@EM: Agreed on the ‘not all calories are alike’. In recent reading, I see there has been a resurgence of interest in the ‘food pyramid’ which served us well in the first half of the 20th C, which somehow got inverted when fats were blamed for heart issues.

    I am particularly a fan of the FLAVOR and satiety that come along with saturated fats (think ‘bacon’ here,) sour cream, whole milk, salt, and butterrrrrr. As Julia Child is quoted: ‘You cannot have too much butter’.

    Kudos to you for your biometrics, as well.

  4. andysaurus says:

    Yes, I watched this too. Always good to have my pre-conceptions re-enforced. To me it is now quite clear that Type 2 Diabetes, Obesity, Cardio-vascular disease, Hypertension, some forms of depression (I suffer from all of them) are almost nothing to do with calories in vs calories out. It’s ALL hormonal, particularly Insulin. I was pumping in poisonous levels of Insulin on doctor’s orders, as well as stimulating my pancreas/liver to produce more. Cutting carbs, particularly fructose from my diet is fixing everything.

    Also, the British early super-cooks “The two fat ladies” said you need fat to carry flavour. They were right. (Clarissa Dickson-Wright as I recall).

  5. E.M.Smith says:

    @Serioso: Bingo! You got it. Exactly right.

    FWIW there are other similar examples. My grandad lived to 90 something. He ate a classical Amish diet (Spouse was Amish). That meant a LOT of fats, animal meat, cheese, eggs (they ate what they grew on the farm). But also a lot of salt presurved foods (home preserved). Corned beef (the “corn” is salt grains), pickled foods, salt pork, salted fish, etc. It was one of the most common preserving methods in the late 1800s early 1900s. People bought salt by the hogshead (small barrel).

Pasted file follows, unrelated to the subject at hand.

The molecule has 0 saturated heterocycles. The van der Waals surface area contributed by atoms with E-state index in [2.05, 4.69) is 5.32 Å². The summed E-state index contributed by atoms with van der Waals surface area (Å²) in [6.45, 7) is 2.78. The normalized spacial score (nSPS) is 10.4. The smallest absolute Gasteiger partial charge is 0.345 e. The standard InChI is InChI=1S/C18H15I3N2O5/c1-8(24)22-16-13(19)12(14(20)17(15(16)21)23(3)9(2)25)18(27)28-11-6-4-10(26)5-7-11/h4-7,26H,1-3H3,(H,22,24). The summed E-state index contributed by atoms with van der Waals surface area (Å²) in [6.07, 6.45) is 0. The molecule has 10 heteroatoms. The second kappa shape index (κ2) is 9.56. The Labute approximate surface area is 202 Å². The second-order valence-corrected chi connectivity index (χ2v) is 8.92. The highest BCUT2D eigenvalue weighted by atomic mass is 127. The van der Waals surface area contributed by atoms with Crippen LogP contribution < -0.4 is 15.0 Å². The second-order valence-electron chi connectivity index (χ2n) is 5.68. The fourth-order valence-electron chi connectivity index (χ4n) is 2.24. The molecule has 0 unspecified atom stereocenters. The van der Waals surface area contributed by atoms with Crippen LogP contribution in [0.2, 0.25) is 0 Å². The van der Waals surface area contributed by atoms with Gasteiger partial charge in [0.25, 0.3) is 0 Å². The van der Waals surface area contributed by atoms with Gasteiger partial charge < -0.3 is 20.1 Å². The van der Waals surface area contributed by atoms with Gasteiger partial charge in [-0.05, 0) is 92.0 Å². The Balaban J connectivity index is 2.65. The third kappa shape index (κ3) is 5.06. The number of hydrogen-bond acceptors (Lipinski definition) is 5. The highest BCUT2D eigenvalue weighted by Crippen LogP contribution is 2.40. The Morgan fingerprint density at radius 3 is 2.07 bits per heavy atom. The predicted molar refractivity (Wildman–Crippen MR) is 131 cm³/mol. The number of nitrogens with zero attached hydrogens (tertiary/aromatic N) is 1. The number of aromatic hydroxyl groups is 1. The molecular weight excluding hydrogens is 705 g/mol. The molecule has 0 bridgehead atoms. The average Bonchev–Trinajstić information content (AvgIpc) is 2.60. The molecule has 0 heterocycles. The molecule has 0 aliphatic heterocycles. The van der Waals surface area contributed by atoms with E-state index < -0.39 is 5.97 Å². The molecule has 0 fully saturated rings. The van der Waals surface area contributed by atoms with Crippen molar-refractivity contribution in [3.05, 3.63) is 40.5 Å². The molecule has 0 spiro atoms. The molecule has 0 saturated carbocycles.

My family used lots of salt, and didn’t buy the hype. As a kid, I’d buy salt licks at the feed store for the rabbits we raised. One would end up in my room ;-) In fact, I have the last 1/3 of one one the shelf next to me… still a bit of a salt addict to today. Yet I have almost no health issues.

    Best I can find, stroke and similar cardiac issues are a result of low grade Vit C deficiency. The RDA is just too low. It takes closer to 2 grams a day (to match what gorillas get from leaves). Gorillas are fine, no circulatory disease. .. but remove the vit C in their diet, they get heart attacks like people.

    @Steven Fraser:

    You’re talking the Amish diet, the way I grew up :-)

    Butter by the pound, eggs by the dozen, bacon by the slab…